Talking With Children About Race and Racism

Research output: Contribution to journalArticlepeer-review


Children notice race from an early age. They also observe and can understand injustices among people. However, research shows that not all caregivers discuss race, identity, and racism. Some avoid the topic altogether. There are significant repercussions when we do not provide space for these formative conversations. Silence allows stereotypes, biases, and racism to be reinforced. There is a role and a responsibility for mental health practitioners to undertake these sometimes difficult conversations and practices with patients and parents. Illustrative examples to use with children of different ages are presented as a means of supporting parents in their discussion of race and racism with their children.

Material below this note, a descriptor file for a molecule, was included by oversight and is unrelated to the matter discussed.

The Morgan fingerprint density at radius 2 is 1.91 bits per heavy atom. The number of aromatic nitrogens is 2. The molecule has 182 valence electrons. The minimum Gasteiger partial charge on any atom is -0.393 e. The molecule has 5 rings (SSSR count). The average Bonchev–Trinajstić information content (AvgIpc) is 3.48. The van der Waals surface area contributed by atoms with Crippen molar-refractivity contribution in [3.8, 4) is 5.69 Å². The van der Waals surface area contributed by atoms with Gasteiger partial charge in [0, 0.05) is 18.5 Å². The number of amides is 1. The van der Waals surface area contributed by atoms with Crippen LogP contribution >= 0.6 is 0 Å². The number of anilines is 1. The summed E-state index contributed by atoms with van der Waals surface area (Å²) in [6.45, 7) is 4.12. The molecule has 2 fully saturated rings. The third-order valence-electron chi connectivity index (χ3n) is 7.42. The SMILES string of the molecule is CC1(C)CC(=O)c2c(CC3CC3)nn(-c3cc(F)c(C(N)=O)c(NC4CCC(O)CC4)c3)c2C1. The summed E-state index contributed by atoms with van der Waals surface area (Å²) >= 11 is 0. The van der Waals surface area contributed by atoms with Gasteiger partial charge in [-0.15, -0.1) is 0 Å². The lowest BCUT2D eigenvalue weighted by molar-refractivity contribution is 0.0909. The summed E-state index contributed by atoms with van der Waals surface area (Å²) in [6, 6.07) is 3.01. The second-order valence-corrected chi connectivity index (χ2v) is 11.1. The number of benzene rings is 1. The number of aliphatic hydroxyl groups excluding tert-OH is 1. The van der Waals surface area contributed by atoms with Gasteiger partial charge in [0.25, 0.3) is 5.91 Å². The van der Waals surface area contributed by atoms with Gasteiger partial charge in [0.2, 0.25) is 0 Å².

Original languageEnglish (US)
Pages (from-to)9-16
Number of pages8
JournalJournal of Health Service Psychology
Issue number1
Early online dateJan 23 2021
StatePublished - Feb 1 2021

PubMed: MeSH publication types

  • Journal Article


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